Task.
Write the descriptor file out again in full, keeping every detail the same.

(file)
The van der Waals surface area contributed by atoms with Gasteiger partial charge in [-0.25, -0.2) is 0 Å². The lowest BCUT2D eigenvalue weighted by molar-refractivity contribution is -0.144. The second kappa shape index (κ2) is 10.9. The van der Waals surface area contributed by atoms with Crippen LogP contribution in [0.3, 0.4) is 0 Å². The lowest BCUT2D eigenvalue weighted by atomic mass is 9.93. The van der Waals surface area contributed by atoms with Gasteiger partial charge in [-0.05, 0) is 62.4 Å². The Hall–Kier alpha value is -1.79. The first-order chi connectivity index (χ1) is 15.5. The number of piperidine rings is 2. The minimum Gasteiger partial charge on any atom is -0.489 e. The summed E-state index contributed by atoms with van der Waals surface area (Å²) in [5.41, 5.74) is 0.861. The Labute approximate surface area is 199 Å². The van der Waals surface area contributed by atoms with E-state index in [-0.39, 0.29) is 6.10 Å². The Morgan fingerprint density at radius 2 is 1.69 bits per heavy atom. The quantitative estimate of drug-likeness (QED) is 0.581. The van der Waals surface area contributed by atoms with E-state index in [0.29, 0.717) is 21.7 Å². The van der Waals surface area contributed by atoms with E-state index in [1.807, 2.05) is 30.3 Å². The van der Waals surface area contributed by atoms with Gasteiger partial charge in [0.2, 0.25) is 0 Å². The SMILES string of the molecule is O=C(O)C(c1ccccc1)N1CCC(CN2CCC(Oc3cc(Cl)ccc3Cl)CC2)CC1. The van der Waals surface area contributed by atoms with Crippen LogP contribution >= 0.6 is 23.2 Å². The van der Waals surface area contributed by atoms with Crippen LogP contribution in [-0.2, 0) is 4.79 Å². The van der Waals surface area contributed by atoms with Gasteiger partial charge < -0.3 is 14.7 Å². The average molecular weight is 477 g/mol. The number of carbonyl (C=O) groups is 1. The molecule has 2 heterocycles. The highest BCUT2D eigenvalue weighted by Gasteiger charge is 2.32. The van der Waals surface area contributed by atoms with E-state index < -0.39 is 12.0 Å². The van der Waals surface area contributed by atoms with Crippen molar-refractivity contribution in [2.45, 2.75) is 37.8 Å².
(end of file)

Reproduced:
The van der Waals surface area contributed by atoms with Gasteiger partial charge in [-0.25, -0.2) is 0 Å². The lowest BCUT2D eigenvalue weighted by molar-refractivity contribution is -0.144. The second kappa shape index (κ2) is 10.9. The van der Waals surface area contributed by atoms with Crippen LogP contribution in [0.3, 0.4) is 0 Å². The lowest BCUT2D eigenvalue weighted by atomic mass is 9.93. The van der Waals surface area contributed by atoms with Gasteiger partial charge in [-0.05, 0) is 62.4 Å². The Hall–Kier alpha value is -1.79. The first-order chi connectivity index (χ1) is 15.5. The number of piperidine rings is 2. The minimum Gasteiger partial charge on any atom is -0.489 e. The summed E-state index contributed by atoms with van der Waals surface area (Å²) in [5.41, 5.74) is 0.861. The Labute approximate surface area is 199 Å². The van der Waals surface area contributed by atoms with E-state index in [-0.39, 0.29) is 6.10 Å². The Morgan fingerprint density at radius 2 is 1.69 bits per heavy atom. The quantitative estimate of drug-likeness (QED) is 0.581. The van der Waals surface area contributed by atoms with E-state index in [0.29, 0.717) is 21.7 Å². The van der Waals surface area contributed by atoms with E-state index in [1.807, 2.05) is 30.3 Å². The van der Waals surface area contributed by atoms with Gasteiger partial charge in [0.2, 0.25) is 0 Å². The SMILES string of the molecule is O=C(O)C(c1ccccc1)N1CCC(CN2CCC(Oc3cc(Cl)ccc3Cl)CC2)CC1. The van der Waals surface area contributed by atoms with Crippen LogP contribution >= 0.6 is 23.2 Å². The van der Waals surface area contributed by atoms with Crippen LogP contribution in [-0.2, 0) is 4.79 Å². The van der Waals surface area contributed by atoms with Gasteiger partial charge < -0.3 is 14.7 Å². The average molecular weight is 477 g/mol. The number of carbonyl (C=O) groups is 1. The molecule has 2 heterocycles. The highest BCUT2D eigenvalue weighted by Gasteiger charge is 2.32. The van der Waals surface area contributed by atoms with E-state index < -0.39 is 12.0 Å². The van der Waals surface area contributed by atoms with Crippen molar-refractivity contribution in [2.45, 2.75) is 37.8 Å².